There is no cabbage at the birth of this story. What there is is a house with a spectacular musical culture: an “old” trumpeter and an “old” guitarist, plus a disco with Pink Floyd, Mike Oldfield, Radiohead and a lot Queen. “At 13 I had a costume party for my birthday and I dressed up as Brian May,” he confesses. “The souvenir was a Greatest Hits by Queen. None of my friends heard it, but the parents did, “he completes.

The next step was to connect with electronics, play and, meanwhile, imagine a future on the other side of the pond. “You don’t leave without a plan,” her dad warned her, and enrolled in a music and sound engineering course. “But – he clarifies – my objective was to get into the music market in England, with my material and productions for others. My idea was to make a living from that, and my goal was to learn”.

Except that in addition to training while “tanning” with productions for “quite indie” artists, Gagliardo / Crow met Max Heyes, producer who among others worked with Massive Attack, Jamiroquai and Primal Scream, his head plopped and he promised himself he was going to “do something with that guy.”

“He didn’t give me a ball, it was very difficult, but I knew that was the way to go. I was making my first album, Detoxify, which I finished when I was 21, and showed it to him. He told me that for my age I was “fine”. He never gave me a compliment, because it’s like he wants to push you to do your best, “he recalls.

Guided by his obsession, Tomas asked for a job at the same college where he had finished studying. He says: “My idea was to stay in that place all day, to be close to Max and chat a little bit. It was to insist, insist, insist … And the guy: ‘I got out of here’. I told him: ‘You are going to mix an album for me, one day’. Y he answered me with a ‘fuck off’. But I was there cleaning bathrooms to be close to him. “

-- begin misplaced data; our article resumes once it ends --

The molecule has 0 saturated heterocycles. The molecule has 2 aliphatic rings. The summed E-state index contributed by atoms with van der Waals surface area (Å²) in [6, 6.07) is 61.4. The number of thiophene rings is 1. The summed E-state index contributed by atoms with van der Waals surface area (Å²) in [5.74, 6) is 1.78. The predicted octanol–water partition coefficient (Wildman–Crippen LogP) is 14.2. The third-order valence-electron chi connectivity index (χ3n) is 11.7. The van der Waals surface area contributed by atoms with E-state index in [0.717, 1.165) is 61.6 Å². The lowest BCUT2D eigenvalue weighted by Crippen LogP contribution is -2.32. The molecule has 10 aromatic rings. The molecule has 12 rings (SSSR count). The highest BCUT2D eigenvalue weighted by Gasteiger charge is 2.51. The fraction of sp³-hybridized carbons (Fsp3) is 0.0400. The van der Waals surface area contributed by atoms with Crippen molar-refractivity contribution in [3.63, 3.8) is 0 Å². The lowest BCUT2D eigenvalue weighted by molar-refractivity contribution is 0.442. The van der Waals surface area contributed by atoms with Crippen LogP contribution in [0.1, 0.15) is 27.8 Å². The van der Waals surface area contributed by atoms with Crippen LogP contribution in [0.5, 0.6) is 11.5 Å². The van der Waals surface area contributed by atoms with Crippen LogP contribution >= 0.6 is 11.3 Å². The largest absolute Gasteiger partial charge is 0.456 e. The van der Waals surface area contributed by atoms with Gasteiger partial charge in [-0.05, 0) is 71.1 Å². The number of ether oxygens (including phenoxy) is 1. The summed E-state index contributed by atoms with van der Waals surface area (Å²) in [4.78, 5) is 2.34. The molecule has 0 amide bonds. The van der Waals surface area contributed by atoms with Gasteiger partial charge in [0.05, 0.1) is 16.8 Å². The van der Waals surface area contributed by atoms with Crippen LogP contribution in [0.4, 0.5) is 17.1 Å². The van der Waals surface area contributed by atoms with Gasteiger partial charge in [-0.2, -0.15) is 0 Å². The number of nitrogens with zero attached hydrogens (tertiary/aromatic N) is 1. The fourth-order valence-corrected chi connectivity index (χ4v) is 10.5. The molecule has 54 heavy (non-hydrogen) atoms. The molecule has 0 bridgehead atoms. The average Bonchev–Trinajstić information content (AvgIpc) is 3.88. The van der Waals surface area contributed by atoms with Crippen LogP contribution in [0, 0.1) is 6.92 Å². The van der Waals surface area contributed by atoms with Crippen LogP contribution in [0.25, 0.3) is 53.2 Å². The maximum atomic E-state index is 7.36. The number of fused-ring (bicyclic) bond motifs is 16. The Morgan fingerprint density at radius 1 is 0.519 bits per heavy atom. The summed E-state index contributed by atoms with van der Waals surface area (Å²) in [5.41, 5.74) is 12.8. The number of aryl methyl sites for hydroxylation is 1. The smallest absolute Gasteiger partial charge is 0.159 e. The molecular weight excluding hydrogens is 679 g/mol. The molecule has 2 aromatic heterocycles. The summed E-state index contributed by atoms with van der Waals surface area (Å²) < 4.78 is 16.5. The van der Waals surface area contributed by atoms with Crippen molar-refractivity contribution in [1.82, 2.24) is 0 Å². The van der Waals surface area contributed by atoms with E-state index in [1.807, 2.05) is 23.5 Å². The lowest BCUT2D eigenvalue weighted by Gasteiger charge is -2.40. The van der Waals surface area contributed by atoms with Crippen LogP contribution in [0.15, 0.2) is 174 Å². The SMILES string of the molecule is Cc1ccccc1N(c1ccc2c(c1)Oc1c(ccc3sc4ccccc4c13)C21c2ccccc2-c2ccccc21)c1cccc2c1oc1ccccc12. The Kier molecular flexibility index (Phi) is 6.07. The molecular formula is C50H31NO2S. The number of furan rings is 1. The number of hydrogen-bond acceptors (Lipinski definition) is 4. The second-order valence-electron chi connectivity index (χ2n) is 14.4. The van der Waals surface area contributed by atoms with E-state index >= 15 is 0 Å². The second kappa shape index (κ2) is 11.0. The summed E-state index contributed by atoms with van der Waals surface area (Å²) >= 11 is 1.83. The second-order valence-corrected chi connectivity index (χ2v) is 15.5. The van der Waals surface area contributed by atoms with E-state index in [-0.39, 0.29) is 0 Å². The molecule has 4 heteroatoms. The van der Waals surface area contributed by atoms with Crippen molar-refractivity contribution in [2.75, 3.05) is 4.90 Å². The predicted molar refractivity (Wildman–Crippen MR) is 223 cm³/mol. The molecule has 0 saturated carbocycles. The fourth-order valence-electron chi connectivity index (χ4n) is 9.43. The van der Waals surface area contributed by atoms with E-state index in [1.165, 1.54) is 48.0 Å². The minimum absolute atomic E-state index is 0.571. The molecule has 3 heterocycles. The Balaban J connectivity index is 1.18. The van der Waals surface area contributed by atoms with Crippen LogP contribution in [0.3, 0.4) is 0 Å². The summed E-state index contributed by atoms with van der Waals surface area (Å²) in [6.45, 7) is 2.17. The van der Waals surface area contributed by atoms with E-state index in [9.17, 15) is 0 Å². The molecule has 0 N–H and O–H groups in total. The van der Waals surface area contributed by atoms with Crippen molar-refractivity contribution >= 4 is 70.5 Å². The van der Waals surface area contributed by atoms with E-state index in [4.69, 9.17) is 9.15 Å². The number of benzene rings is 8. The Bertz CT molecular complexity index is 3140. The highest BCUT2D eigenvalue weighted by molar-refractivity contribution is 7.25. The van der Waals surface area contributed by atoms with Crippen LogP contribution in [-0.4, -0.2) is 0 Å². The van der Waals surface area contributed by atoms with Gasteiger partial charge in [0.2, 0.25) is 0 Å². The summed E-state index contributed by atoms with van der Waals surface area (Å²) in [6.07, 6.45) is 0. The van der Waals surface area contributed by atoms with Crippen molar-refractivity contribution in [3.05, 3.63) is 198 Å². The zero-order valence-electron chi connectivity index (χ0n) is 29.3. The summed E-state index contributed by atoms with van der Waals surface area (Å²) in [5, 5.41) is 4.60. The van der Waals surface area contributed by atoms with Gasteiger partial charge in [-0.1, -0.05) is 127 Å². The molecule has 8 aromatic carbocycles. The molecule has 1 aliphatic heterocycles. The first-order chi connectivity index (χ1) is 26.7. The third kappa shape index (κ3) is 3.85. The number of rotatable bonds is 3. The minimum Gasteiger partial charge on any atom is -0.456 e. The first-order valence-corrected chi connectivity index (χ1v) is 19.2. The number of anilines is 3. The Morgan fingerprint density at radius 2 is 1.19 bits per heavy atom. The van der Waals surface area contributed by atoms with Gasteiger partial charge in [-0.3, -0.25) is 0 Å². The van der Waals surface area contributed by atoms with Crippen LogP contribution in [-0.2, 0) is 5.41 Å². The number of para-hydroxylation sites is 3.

Finally, the strategy had its prize. Heyes called him to work with him, the contacts multiplied, the learning was strengthened and between the two they were cultivating something quite similar to friendship. That was precisely what they were doing when Max gave him a job.

“I wasn’t going to play soccer, I never got together with friends, I never went to the bowling alleys, I never did anything. I live and feel music. Music generates direct emotions in me; Way of speaking.”

“Listen to me, I need you to go edit some drums for this guy, a certain Zak. He’s going to pick you up at Twyford station,” he says he said. And Tomas follows the story in the first person. “I traveled about an hour and a half, and the ‘crazy’ looked for me. I was looking at him. ‘You have a face very similar to someone I know’. thought. The guy, he laughs, very rocker in every way. Then he told me that he had just arrived from a tour. ‘Ah, With what band? ‘, asked. ‘The Who’, answered me. And I stayed … “

The Rosario explains that part of his job is to keep calm and flow so that the artist feels his best. This implies not creating any uncomfortable situation or expressing any kind of fanaticism. “It’s a very psychological question,” he says, and continues: “We keep walking, through the middle of the field, and already in the studio, the most beautiful one I’ve ever seen in my life, I see an image of him with Ringo Starr. And I tell him: ‘Ah, you know Ringo’. ‘Is my dad’, he told me. And me…”